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J Mol Biol. 1988 Nov 20;204(2):263-76.

CYP1 (HAP1) regulator of oxygen-dependent gene expression in yeast. I. Overall organization of the protein sequence displays several novel structural domains.

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Centre de Génétique Moléculaire du C.N.R.S., Laboratoire propre associé à l'Université Pierre et Marie Curie, Gif-sur-Yvette, France.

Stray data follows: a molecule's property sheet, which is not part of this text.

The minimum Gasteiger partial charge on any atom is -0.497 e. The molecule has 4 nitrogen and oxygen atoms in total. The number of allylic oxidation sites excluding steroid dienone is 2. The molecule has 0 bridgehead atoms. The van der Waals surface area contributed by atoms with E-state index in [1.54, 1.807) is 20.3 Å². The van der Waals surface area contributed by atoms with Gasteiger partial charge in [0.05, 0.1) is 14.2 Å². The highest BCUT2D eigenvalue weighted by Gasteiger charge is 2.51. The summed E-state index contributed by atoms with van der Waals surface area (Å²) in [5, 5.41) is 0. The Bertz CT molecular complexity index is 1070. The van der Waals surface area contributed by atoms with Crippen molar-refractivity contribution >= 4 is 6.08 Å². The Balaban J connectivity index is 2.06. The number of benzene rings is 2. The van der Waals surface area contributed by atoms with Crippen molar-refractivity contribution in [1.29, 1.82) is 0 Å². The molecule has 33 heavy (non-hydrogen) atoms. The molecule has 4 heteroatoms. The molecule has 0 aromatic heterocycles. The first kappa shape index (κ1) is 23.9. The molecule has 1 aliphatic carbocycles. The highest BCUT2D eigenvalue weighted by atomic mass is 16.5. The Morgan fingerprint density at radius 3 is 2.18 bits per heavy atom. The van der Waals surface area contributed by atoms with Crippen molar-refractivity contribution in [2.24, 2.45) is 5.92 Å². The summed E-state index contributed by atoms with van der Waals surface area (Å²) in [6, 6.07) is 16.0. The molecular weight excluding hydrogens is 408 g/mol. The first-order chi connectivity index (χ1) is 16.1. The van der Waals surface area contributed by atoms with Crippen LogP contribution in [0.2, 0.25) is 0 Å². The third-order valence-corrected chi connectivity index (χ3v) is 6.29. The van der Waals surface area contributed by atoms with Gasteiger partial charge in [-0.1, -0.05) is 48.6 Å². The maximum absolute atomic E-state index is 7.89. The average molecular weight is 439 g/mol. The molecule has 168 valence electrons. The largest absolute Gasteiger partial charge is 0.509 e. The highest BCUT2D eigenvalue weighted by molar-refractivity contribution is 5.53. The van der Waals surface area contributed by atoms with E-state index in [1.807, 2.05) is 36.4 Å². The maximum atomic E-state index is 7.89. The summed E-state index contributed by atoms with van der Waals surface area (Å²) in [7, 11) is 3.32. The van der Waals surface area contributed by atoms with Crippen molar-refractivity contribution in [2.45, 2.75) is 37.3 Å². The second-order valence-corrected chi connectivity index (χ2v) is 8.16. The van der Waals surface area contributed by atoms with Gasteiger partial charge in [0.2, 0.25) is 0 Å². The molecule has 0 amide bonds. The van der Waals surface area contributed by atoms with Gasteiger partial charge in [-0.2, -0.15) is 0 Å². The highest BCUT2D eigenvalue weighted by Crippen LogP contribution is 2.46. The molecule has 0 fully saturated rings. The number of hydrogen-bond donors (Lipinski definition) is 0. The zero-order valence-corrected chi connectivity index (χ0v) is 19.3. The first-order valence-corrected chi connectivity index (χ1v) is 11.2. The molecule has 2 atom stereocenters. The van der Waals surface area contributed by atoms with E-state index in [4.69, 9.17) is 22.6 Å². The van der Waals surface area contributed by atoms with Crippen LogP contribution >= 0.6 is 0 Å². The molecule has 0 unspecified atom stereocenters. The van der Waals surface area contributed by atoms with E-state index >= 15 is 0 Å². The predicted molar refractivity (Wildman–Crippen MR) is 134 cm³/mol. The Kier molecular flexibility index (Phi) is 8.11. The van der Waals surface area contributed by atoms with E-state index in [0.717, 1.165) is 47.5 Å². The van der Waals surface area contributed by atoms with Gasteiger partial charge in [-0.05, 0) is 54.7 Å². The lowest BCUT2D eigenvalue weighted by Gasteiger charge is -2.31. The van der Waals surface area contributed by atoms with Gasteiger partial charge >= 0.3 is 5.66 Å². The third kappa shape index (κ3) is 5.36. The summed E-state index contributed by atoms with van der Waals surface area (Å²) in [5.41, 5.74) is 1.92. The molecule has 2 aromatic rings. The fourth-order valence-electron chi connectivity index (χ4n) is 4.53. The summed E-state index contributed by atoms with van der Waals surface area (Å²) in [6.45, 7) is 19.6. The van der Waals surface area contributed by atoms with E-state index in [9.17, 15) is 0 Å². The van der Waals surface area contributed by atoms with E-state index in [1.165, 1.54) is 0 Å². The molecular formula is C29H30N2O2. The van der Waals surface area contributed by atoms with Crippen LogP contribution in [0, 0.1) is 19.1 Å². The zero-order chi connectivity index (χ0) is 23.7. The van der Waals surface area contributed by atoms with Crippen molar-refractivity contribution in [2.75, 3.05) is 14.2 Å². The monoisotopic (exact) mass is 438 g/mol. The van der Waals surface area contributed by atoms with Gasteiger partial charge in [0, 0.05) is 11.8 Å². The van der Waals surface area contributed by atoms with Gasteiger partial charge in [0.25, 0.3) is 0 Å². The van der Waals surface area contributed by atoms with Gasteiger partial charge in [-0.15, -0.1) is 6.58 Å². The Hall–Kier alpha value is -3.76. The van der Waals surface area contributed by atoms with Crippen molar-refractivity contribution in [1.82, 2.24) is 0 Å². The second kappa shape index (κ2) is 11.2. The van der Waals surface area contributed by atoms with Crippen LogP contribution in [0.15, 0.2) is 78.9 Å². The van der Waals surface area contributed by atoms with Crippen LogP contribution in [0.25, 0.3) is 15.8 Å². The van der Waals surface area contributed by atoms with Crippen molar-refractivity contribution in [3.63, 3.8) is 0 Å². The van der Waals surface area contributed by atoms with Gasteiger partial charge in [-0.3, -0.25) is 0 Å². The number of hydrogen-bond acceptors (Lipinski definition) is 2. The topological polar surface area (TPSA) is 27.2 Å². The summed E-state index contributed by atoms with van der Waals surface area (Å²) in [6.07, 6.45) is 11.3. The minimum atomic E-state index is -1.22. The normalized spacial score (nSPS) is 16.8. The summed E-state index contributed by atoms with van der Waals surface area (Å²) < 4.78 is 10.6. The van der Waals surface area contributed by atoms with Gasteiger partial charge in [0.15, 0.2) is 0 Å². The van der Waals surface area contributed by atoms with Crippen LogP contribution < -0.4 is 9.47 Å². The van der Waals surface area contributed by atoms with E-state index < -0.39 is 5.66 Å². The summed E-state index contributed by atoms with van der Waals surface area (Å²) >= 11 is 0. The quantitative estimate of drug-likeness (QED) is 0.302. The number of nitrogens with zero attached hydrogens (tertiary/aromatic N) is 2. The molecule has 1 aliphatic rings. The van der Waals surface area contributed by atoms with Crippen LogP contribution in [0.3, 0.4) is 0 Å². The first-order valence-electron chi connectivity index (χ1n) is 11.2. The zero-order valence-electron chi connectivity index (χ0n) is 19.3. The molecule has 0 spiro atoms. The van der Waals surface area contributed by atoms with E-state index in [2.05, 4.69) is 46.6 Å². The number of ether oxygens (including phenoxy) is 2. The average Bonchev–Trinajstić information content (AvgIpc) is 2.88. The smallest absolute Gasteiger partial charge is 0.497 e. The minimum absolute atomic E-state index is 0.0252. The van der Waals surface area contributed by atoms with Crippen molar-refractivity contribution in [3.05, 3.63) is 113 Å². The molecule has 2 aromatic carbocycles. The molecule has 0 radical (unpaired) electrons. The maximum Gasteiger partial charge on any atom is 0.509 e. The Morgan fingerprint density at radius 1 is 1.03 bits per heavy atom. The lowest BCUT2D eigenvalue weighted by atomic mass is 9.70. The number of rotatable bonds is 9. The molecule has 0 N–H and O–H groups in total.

In the yeast Saccharomyces cerevisiae the CYP1 gene that modulates the expression of iso1-(CYC1) and iso2-cytochrome c (CYP3) structural genes gives rise to two classes of mutated alleles; one class, represented by CYP1-18, has opposite effects on CYC1 and CYP3, it reduces the expression of CYC1 while it stimulates that of CYP3. The other class, represented by cyp1-23 or the related allele hap1-1, reduces the expression of both CYC1 and CYP3 genes. Genetic data suggested that the CYP1 product is a positive regulator of the cytochrome c genes. The CYP1-18 allele has been cloned. We show here that the iso2 overproducer function of CYP1-18 is included in a 5300 base XhoI-PstI fragment. The sequence of this fragment reveals a unique, long, uninterrupted open reading frame of 4449 nucleotides able to encode a protein of 1483 amino acid residues. The predicted product of this open reading frame contains several interesting features. The N-terminal part of the protein resembles a nucleic acid-binding domain, in which two domains can be distinguished. The first is similar to a "finger" DNA binding motif, as found in TFIIIA and other regulatory proteins. The second consists of seven tandemly repeated sequences with a KCPVDH motif. Because of its structure, it is tempting to speculate that this region may act as a "redox sensor" folded around a metal atom or heme and involved in recognition of respiratory effectors. These two domains are separated by an "opa" sequence of 13 Gln residues. Implication of these domains for the function of CYP1-18 is discussed.

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